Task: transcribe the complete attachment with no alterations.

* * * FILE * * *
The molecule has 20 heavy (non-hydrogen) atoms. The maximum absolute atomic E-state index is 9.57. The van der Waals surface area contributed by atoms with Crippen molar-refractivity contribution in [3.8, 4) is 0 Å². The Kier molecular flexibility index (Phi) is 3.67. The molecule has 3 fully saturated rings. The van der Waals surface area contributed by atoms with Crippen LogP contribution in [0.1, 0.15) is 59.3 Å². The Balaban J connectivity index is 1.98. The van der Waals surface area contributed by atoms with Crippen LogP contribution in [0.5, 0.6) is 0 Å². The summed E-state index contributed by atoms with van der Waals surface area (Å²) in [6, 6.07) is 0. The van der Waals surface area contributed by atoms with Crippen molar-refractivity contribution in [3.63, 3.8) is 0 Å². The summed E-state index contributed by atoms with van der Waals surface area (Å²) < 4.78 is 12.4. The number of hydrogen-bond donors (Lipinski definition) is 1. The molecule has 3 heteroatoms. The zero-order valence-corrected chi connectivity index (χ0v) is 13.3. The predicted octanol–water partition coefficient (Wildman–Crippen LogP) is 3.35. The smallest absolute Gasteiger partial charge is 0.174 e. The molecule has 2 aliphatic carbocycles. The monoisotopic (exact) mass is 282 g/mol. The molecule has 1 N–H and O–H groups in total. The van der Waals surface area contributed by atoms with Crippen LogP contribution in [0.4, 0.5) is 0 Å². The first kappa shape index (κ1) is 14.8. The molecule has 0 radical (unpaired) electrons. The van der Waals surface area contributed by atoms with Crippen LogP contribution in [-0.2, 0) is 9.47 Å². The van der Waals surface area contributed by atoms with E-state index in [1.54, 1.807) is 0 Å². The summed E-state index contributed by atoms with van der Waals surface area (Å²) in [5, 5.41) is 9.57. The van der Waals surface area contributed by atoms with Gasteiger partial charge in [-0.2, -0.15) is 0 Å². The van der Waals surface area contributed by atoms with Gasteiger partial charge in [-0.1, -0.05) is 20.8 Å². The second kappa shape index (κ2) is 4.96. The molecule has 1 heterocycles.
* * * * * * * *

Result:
The molecule has 20 heavy (non-hydrogen) atoms. The maximum absolute atomic E-state index is 9.57. The van der Waals surface area contributed by atoms with Crippen molar-refractivity contribution in [3.8, 4) is 0 Å². The Kier molecular flexibility index (Phi) is 3.67. The molecule has 3 fully saturated rings. The van der Waals surface area contributed by atoms with Crippen LogP contribution in [0.1, 0.15) is 59.3 Å². The Balaban J connectivity index is 1.98. The van der Waals surface area contributed by atoms with Crippen LogP contribution in [0.5, 0.6) is 0 Å². The summed E-state index contributed by atoms with van der Waals surface area (Å²) in [6, 6.07) is 0. The van der Waals surface area contributed by atoms with Crippen molar-refractivity contribution in [3.63, 3.8) is 0 Å². The summed E-state index contributed by atoms with van der Waals surface area (Å²) < 4.78 is 12.4. The number of hydrogen-bond donors (Lipinski definition) is 1. The molecule has 3 heteroatoms. The zero-order valence-corrected chi connectivity index (χ0v) is 13.3. The predicted octanol–water partition coefficient (Wildman–Crippen LogP) is 3.35. The smallest absolute Gasteiger partial charge is 0.174 e. The molecule has 2 aliphatic carbocycles. The monoisotopic (exact) mass is 282 g/mol. The molecule has 1 N–H and O–H groups in total. The van der Waals surface area contributed by atoms with Crippen LogP contribution in [0.4, 0.5) is 0 Å². The first kappa shape index (κ1) is 14.8. The molecule has 0 radical (unpaired) electrons. The van der Waals surface area contributed by atoms with Crippen LogP contribution in [-0.2, 0) is 9.47 Å². The van der Waals surface area contributed by atoms with E-state index in [1.54, 1.807) is 0 Å². The summed E-state index contributed by atoms with van der Waals surface area (Å²) in [5, 5.41) is 9.57. The van der Waals surface area contributed by atoms with Gasteiger partial charge in [-0.2, -0.15) is 0 Å². The van der Waals surface area contributed by atoms with Gasteiger partial charge in [-0.1, -0.05) is 20.8 Å². The second kappa shape index (κ2) is 4.96. The molecule has 1 heterocycles.